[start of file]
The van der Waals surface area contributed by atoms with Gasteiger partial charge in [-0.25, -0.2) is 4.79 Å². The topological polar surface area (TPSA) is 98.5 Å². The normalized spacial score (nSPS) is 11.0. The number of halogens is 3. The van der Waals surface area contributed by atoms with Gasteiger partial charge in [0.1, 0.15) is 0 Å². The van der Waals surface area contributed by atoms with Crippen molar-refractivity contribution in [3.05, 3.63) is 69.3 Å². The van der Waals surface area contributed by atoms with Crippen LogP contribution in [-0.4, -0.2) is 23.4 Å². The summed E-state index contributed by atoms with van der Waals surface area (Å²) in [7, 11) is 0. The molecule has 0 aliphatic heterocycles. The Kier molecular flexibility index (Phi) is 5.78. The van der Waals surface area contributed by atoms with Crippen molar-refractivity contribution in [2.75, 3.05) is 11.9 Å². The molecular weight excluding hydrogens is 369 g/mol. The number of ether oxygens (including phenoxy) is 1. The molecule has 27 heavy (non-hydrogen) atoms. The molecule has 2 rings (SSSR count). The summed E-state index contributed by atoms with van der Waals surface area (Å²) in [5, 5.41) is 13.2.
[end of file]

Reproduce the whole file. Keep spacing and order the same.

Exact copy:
The van der Waals surface area contributed by atoms with Gasteiger partial charge in [-0.25, -0.2) is 4.79 Å². The topological polar surface area (TPSA) is 98.5 Å². The normalized spacial score (nSPS) is 11.0. The number of halogens is 3. The van der Waals surface area contributed by atoms with Gasteiger partial charge in [0.1, 0.15) is 0 Å². The van der Waals surface area contributed by atoms with Crippen molar-refractivity contribution in [3.05, 3.63) is 69.3 Å². The van der Waals surface area contributed by atoms with Crippen LogP contribution in [-0.4, -0.2) is 23.4 Å². The summed E-state index contributed by atoms with van der Waals surface area (Å²) in [7, 11) is 0. The molecule has 0 aliphatic heterocycles. The Kier molecular flexibility index (Phi) is 5.78. The van der Waals surface area contributed by atoms with Crippen molar-refractivity contribution in [2.75, 3.05) is 11.9 Å². The molecular weight excluding hydrogens is 369 g/mol. The number of ether oxygens (including phenoxy) is 1. The molecule has 27 heavy (non-hydrogen) atoms. The molecule has 2 rings (SSSR count). The summed E-state index contributed by atoms with van der Waals surface area (Å²) in [5, 5.41) is 13.2.